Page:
Wielding knitting needles for the betterment of masculinity? Sounds good to me.
Especially in a world that likes to stereotype, finds it easier to assume that dealing in skeins of dyed yarn, doilies, afghan blankets and forever misshapen chunky sweaters is strictly the trade of grannies with inflamed knuckles, nesting expectant mothers and housewives glazing over before their afternoon soaps.
We shouldn’t be so quick to deem such handicraft so feminine. Royal courts were fantastically outfitted for centuries by dexterous male tailors, while their fisherman counterparts constantly darned their torn and tangled nets into good repair to feed port cities and well beyond.

Qué suerte that there’s a troop of guys in Santiago de Chile knitting and purling in public to remind us that men and tight needlework are far from mutually exclusive. Hombres Tejedores is a collective of gentlemen from all kinds of career backgrounds, twenty-somethings and not-twenty-for-quite-a-while-somethings that find pleasure in knitting and solidarity in a common hobby. Together, in suits and ties, bandanas and t-shirts and facial hair, they pass afternoons knitting for all to see in airy parks and markets, have staged ‘knit-in’ interventions at museums of fine art and offer increasingly popular workshops for other men and young boys curious to join their fast-fast fingered ranks.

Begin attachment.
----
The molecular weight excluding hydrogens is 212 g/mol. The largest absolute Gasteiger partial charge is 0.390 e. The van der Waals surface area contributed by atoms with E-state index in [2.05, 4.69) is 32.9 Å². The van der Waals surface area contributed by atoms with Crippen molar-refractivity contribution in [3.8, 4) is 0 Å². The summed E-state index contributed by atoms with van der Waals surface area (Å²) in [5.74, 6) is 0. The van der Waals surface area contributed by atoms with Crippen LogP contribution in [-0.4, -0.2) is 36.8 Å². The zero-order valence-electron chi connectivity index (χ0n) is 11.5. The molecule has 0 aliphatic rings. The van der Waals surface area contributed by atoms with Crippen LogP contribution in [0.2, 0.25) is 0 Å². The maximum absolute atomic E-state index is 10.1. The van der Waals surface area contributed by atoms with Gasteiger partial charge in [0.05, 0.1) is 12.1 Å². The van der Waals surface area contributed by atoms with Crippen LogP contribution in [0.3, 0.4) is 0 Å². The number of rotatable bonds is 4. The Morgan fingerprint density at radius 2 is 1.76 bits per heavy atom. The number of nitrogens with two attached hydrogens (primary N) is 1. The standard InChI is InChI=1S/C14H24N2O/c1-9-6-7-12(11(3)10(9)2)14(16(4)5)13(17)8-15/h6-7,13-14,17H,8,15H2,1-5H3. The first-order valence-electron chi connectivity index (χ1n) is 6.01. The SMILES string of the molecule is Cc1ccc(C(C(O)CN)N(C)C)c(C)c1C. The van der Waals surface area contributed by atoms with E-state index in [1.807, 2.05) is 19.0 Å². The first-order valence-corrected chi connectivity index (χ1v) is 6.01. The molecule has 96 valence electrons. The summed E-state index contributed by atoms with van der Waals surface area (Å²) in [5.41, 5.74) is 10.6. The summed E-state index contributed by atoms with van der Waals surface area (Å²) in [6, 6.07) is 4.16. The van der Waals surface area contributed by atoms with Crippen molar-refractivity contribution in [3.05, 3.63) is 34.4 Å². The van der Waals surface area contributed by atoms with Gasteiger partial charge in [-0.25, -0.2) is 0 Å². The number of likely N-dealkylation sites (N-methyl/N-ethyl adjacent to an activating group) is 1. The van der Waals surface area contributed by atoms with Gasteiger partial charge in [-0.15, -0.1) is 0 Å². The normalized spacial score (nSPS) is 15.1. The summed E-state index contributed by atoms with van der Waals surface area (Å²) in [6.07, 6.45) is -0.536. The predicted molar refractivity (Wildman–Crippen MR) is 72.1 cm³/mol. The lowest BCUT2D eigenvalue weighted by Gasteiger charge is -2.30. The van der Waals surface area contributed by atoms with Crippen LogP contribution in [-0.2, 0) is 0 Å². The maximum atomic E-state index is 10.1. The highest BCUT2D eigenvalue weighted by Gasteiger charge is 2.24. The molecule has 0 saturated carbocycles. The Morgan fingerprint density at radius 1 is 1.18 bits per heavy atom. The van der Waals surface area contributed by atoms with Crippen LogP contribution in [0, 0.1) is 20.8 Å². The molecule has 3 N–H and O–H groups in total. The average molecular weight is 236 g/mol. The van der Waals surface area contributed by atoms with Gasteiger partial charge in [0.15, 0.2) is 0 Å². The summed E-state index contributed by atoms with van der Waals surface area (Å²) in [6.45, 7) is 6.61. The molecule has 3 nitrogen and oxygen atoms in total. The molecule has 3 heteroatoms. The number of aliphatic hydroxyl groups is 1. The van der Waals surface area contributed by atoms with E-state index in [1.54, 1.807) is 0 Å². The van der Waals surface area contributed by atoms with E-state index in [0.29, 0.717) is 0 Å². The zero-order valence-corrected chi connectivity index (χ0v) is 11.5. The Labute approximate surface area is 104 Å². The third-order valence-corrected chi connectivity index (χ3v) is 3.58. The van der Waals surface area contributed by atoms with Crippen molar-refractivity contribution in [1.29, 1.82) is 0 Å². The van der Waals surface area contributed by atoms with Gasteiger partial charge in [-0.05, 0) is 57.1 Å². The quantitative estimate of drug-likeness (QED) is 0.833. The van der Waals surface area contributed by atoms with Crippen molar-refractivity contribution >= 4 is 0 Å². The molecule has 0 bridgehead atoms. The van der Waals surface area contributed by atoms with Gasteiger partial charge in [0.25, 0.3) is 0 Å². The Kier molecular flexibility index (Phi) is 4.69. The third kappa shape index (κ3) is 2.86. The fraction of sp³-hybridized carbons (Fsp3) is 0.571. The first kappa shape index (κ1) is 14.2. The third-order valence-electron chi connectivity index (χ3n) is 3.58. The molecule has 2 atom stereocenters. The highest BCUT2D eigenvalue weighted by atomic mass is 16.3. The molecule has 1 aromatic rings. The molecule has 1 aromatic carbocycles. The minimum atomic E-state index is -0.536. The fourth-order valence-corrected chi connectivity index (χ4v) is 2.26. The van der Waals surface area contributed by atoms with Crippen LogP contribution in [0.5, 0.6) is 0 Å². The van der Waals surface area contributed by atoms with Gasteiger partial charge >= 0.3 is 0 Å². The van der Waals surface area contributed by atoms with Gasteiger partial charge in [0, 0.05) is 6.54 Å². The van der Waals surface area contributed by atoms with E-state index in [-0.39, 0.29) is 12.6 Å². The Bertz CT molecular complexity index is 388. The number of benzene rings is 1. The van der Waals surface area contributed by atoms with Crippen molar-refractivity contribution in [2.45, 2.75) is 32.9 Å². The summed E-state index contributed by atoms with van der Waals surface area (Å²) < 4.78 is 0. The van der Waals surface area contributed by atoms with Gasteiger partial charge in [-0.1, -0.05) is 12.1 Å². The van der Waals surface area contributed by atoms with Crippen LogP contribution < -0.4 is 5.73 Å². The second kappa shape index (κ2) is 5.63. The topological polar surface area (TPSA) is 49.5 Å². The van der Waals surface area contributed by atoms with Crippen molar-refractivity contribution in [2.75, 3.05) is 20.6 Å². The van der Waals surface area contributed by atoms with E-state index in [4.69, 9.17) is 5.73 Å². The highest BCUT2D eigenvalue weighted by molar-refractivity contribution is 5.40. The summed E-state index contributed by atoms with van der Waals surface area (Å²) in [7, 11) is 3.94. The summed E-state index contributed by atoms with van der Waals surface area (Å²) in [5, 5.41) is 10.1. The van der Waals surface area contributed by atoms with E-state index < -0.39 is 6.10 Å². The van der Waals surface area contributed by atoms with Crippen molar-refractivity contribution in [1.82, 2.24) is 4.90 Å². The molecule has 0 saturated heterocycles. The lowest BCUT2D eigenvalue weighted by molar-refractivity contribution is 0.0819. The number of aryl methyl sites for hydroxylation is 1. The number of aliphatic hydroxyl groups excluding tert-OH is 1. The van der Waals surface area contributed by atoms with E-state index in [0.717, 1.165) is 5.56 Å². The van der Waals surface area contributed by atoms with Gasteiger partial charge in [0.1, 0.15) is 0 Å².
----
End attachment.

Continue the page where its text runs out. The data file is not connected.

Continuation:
Their message(s) is (are) a breath of fresh air inside and outside the craft room. It’s okay for dudes, scratch that, everyone, to find satisfaction and tranquility in fashioning softly unique items with the hands and heart. Masculinity isn’t defined by devotion to a sports club or a sports car, by one’s ability to lift dumbbells or toss back lager. There’s peaceable, creative, community-building means for combatting how others are wont to narrowly define us.
It’s about much more than bright and touchable infinity scarves, slouchy beanies and homemade socks; much, much more than the differences between knitting and embroidering, crocheting, weaving and sewing.
It’s about breaking apart gender-based dogmas, blending up what’s considered high and low art, stitching together a tolerant and inclusive era. Just watch below how representatives of the group carried out a quietly poignant performance at Santiago’s Museo Nacional de Bellas Artes this past November, and see what honest enthusiasm, camaraderie and spun wool can do.
Emily Catrice


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